By Bitsas, Constantine
Corrections Today , Vol. 66, No. 2
Almost nightly, there are numerous news stories of violent acts, as well as television and movie depictions of violence. One can see the devastating effects of violence on individuals, victims and perpetrators alike, as well as their families and entire communities. What is more dismaying than the acts themselves is how frequently the perpetrators are youths, often with little remorse for their actions. Puzzled, society is left to ask some very difficult questions: Why are violent perpetrators ever younger? What motivates someone to commit a violent crime? What can be done to reverse the rise in violence, especially in youths, who represent the future?
The root causes of delinquency, maladaptive and antisocial behavior, crime and violence have been debated for decades. The medical world has long believed that behavior disorders (ranging for mild temper tantrums to assaultive rages) result from life experiences such as lack of love, bad parenting, child abuse, broken homes and poverty. However, during the past decade, scientific research has shown that imbalances in neurotransmitters, their precursors, and other biochemicals and nutrients can significantly contribute to severe behavior disorders and violence. Even more compelling is the growing number of studies demonstrating that behavior can be enhanced through nutrient supplementation and dietary changes.
The Biochemistry of Violence And Criminal Behavior
The brain is a chemical factory that constantly produces neurotransmitters throughout a person's life. The raw materials are amino acids, vitamins, minerals and other nutrients. The step-by-step processes by which the body produces the major neurotransmitters have been known for years. One can usually obtain enough nutrients to produce neurotransmitters from a well-balanced diet involving the major food groups. However, many people have poor diet, absorption or metabolic disorders that result in severe nutrient imbalances that adversely affect brain functioning.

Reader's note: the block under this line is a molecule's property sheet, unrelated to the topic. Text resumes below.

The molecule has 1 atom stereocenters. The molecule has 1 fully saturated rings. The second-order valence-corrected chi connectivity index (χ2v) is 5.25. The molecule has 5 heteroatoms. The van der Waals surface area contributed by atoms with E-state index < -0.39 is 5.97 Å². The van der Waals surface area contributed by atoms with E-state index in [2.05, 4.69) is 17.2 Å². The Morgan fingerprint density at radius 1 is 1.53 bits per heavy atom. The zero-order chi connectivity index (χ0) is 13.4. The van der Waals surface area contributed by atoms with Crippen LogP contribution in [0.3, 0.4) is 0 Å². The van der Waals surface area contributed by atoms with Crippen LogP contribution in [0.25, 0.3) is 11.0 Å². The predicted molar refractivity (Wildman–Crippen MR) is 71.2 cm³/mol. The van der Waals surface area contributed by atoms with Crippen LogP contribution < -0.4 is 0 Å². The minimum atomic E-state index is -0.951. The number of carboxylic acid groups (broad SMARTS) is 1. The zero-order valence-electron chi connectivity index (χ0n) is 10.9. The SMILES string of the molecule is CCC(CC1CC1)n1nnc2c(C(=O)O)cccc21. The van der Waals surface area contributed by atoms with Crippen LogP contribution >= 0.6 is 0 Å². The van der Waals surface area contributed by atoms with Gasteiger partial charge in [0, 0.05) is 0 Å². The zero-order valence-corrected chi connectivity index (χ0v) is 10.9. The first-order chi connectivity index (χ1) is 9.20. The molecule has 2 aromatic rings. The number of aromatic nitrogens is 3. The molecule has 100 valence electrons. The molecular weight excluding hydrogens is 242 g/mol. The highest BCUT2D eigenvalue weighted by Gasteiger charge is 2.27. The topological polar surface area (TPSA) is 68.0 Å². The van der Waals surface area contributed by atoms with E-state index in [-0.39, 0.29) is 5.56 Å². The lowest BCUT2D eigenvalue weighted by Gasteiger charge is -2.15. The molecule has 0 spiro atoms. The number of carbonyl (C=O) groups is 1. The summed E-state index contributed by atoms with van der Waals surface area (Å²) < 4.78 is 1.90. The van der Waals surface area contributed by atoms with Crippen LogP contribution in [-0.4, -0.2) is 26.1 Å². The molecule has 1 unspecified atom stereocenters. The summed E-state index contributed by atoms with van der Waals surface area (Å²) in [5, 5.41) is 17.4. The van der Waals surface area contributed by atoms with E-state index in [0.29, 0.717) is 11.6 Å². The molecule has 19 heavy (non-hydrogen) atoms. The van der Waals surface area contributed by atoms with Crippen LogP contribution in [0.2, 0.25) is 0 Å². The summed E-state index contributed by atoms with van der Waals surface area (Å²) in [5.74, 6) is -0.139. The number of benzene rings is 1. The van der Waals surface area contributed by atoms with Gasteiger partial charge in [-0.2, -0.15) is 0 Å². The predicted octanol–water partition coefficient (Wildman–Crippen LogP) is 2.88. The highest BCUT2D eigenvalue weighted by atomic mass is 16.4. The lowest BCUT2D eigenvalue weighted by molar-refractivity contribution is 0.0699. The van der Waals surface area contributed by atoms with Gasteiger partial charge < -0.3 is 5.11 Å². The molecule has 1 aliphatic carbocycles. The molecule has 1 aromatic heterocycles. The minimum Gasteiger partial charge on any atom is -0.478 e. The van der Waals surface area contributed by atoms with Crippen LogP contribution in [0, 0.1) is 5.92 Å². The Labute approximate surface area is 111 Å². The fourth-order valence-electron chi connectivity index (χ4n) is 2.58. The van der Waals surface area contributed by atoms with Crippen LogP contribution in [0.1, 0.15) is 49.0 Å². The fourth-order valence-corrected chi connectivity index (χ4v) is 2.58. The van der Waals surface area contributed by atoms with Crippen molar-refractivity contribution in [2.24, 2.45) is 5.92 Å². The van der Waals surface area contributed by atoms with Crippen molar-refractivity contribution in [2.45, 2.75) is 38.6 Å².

It would be a simple matter if all nutrient imbalances were deficiencies, since a multiple vitamin/mineral supplement would then have efficacy. Unfortunately, many imbalances involve overloads of certain nutrients, or the inability to get rid of toxins, and multiple vitamin/mineral supplements can actually make individuals with these imbalances worse.
The connection between behavior and various nutrients has been well established. Studies cited in Nutritional Influences on Mental Illness repeatedly have found that deficiencies in thiamine, vitamin B-6 or folic acid can cause impulsivity, irritability and aggressiveness. In addition, research also has demonstrated that youths low in certain fats have more sleep problems, and behavior and learning difficulties than those with higher levels. For example, according to the findings of Laura J. Stevens and others from Purdue University, boys ages 6 to 12 with clinically low values of serum omega-3 fatty acids scored significantly higher on the conduct, anxiety and hyperactivity/impulsivity scales of the Conner's Parent Rating Scales than those with normal or high values.
There is an equally well-established body of knowledge identifying the connection between behavior and trace minerals. Lead, mercury, iodine, cobalt, iron, copper, manganese and zinc have all been found to influence brain development and function. Zinc deficiency can affect emotionality, response to stress, and impact planning skills, attention and inhibition. Dr. William Walsh of the Health Research Institute in Warrenville, Ill., found that of 153 males between the ages of 3 and 20, those with a history of assaultiveness had a 1.4 copper/zinc blood ratio, significantly higher than the 1.02 copper/zinc ratio of those males without a history of assaultiveness. Most notably among the trace minerals, exposure to lead may account, at least partially, for up to 37 percent of arrested delinquents, according to Dr. …